From my office in Dumfries to a sprawling camp in South Sudan:

the contrast couldn't be more stark. But when I took the call from Oxfam, I knew there was no time to lose.

Having previously helped co-ordinate its response to the Boxing Day tsunami, the famine in West Africa and the civil war in Darfur, the urgency of the crisis in the world's newest country was clear. More than one-third of South Sudan's people, some 3.7 million, are facing emergency and crisis levels of hunger and need immediate help.

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Oxfam is providing life-saving support to those forced to flee the fighting which started late last year after political divisions led to inter-ethnic bloodletting. It is one of the few aid organisations to stay in Juba after the fighting broke out.

Since then, we have seen an alarming increase in the number of people facing hunger and in the number of children suffering from malnutrition. To prevent catastrophic levels of hunger we need a massive and rapid global surge in aid. We cannot afford to wait or fail.

Four years ago I took the decision to return to Scotland and take up a "normal" job at the Crichton Carbon Centre in Dumfries. However, in January, Oxfam asked if I would return to support their response in South Sudan. Just three weeks later, having been generously given time off by my employer, I was standing in a hot and stuffy Juba airport.

A day later, I was running a complex, large and fast moving humanitarian programme in an insecure and risky environment, with the rainy season just round the corner. One of our key programmes operated from a sprawling and ramshackle camp on the outskirts of the capital Juba, known as "UN house". It was a hot and wind-swept camp of about 17,500 people who, even though they had jobs and homes to go to, had no intention of returning for fear of being targeted.

As well as suffering from hunger and susceptibility to disease, women and children were vulnerable to a lack of security and protection within the camp. Just going to the toilets at night was risky. With financial support from the UK Government, we installed solar lighting in the latrine area, provided women with solar lanterns and erected screens; simple measures that made a huge difference.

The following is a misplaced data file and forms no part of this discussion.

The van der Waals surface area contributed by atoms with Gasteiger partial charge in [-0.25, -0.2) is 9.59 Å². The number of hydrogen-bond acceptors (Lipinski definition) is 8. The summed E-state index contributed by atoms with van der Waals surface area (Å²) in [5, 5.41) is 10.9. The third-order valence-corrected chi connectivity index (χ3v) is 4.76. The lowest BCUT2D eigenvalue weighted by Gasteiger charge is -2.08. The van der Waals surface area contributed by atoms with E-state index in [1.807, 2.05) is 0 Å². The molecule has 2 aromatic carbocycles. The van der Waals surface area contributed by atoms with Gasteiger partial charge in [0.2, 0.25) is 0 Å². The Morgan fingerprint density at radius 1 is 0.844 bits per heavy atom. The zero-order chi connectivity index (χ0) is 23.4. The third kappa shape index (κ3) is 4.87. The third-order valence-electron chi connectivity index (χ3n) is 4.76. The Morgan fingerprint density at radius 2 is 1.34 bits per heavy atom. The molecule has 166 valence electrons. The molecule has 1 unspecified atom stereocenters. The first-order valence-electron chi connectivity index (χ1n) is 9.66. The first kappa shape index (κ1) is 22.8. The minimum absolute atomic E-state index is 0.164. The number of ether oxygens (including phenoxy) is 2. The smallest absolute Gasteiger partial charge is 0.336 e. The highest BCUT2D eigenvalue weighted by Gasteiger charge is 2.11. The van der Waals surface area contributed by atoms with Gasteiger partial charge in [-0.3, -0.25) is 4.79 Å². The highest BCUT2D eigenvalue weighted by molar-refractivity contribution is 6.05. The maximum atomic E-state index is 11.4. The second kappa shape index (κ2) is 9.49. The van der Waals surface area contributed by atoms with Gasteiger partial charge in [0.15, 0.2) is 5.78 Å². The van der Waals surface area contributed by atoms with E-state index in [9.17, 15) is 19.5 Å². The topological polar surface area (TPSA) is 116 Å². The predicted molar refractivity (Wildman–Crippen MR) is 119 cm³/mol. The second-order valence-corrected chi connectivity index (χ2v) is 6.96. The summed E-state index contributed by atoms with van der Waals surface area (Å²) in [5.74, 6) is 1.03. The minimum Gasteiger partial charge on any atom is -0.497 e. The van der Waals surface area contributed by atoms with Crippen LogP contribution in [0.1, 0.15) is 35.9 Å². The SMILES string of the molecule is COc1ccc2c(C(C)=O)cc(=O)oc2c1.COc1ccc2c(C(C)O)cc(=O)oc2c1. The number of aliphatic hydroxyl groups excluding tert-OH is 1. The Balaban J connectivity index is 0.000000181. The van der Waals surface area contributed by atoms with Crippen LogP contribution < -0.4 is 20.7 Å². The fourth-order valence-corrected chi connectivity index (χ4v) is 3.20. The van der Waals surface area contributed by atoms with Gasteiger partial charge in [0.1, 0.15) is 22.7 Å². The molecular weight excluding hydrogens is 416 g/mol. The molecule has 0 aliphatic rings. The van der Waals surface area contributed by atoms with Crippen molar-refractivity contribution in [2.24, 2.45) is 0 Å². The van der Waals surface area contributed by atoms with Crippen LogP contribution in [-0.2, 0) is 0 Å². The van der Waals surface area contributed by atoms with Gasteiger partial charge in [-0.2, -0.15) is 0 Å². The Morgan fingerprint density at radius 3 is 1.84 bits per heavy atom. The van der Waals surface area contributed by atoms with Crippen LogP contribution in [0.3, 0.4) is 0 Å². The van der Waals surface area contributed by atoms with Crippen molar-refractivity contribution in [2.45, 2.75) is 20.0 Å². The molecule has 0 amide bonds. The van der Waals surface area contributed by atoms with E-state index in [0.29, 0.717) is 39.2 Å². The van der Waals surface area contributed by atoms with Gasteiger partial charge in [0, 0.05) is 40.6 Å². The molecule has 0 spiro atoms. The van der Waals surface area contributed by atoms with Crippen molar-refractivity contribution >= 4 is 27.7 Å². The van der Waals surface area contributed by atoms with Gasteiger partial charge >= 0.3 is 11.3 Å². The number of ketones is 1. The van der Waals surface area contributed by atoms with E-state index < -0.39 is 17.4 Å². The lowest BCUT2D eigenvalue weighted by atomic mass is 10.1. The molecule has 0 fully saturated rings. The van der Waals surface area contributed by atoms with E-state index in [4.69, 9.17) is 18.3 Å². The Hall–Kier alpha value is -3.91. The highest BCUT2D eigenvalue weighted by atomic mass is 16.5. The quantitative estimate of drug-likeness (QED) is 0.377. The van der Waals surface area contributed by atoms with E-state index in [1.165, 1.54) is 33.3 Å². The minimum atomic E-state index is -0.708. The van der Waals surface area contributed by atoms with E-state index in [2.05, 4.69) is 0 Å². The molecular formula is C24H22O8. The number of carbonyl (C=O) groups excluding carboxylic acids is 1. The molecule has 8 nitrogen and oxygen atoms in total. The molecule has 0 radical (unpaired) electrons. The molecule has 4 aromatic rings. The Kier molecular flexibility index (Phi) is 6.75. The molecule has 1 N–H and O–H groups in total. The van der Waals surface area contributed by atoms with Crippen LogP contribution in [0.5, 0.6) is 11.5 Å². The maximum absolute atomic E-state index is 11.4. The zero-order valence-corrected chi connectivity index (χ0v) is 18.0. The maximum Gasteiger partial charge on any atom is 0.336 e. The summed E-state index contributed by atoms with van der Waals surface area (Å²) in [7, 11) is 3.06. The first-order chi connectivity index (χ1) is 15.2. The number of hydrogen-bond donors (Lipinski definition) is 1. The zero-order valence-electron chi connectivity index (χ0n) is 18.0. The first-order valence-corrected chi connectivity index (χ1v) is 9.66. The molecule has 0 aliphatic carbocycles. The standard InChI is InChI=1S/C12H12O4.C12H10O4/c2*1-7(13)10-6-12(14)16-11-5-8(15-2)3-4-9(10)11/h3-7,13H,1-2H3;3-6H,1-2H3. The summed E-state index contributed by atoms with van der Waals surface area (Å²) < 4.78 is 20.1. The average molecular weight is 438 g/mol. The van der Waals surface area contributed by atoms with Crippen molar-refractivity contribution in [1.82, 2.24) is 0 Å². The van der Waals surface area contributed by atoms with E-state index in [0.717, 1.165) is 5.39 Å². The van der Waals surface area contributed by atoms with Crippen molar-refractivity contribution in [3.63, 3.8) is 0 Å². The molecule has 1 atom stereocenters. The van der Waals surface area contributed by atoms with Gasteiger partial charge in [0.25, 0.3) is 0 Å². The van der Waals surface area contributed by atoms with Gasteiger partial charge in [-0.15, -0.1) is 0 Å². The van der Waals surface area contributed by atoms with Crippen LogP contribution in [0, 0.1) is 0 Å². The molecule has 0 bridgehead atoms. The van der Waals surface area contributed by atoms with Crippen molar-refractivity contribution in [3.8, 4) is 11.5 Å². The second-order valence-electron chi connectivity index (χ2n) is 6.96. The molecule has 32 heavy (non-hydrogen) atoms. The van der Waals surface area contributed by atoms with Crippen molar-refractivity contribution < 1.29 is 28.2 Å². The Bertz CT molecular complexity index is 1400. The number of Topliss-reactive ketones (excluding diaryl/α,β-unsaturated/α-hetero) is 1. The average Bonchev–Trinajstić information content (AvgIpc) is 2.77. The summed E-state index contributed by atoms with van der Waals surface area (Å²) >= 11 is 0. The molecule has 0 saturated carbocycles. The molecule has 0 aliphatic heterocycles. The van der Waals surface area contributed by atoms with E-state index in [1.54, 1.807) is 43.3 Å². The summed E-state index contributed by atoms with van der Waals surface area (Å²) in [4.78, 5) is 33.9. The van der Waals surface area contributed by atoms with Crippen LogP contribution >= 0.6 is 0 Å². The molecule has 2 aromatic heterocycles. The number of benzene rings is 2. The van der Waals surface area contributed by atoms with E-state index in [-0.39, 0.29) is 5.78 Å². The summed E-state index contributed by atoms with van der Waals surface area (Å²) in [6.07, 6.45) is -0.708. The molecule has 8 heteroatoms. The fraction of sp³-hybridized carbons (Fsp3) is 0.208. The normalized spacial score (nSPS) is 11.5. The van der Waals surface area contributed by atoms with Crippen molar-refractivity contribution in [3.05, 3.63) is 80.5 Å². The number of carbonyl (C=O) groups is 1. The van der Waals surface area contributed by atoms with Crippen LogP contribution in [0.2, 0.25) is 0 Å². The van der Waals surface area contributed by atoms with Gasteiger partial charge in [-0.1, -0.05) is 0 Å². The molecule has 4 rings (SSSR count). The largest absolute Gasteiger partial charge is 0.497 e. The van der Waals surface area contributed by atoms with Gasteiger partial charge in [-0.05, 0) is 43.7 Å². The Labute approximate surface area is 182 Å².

But the need is great. Health posts and hospitals have been looted and destroyed and hundreds of health workers have been forced to flee for their safety. Aid agencies and the people of South Sudan are facing a new challenge. The rainy season has begun and one of the most pressing tasks is to get seeds and tools to people so that they can start planting their crops. If this doesn't happen soon, the chances of a decent harvest in the months to come will be lost, with devastating consequences for people's ability to feed themselves and their families.

South Sudan faces a "now or never moment" to avoid catastrophic levels of hunger and suffering. If we fail to act, millions will pay the price. A recent ceasefire offers some hope for an end to the fighting but the task facing aid agencies remains enormous; in many areas, the rains have turned roads into rivers of mud.One of the main reasons I valued my time with Oxfam was the quality of people I worked with; I was not disappointed in South Sudan.

Oxfam has helped more than 180,000 people in the country and 63,000 who have fled to Uganda, providing food, access to clean water and sanitation, household items such as mosquito nets, blankets and stoves and charcoal for cooking.

Oxfam is calling on governments to respond generously and without delay. A new appeal will be launched by the UN next week. And Oxfam today launches a public appeal to help fund its £15 million work programme to deliver aid to people in dire need in the crisis hit country.

I am back behind a desk in Dumfries but I am very proud to have contributed to a programme that continues to provide life-saving support. I urge people across Scotland to do the same and support Oxfam's appeal. People can donate at or text DONATE to 70066 to give £5. SMS texts cost £5 plus standard network rates.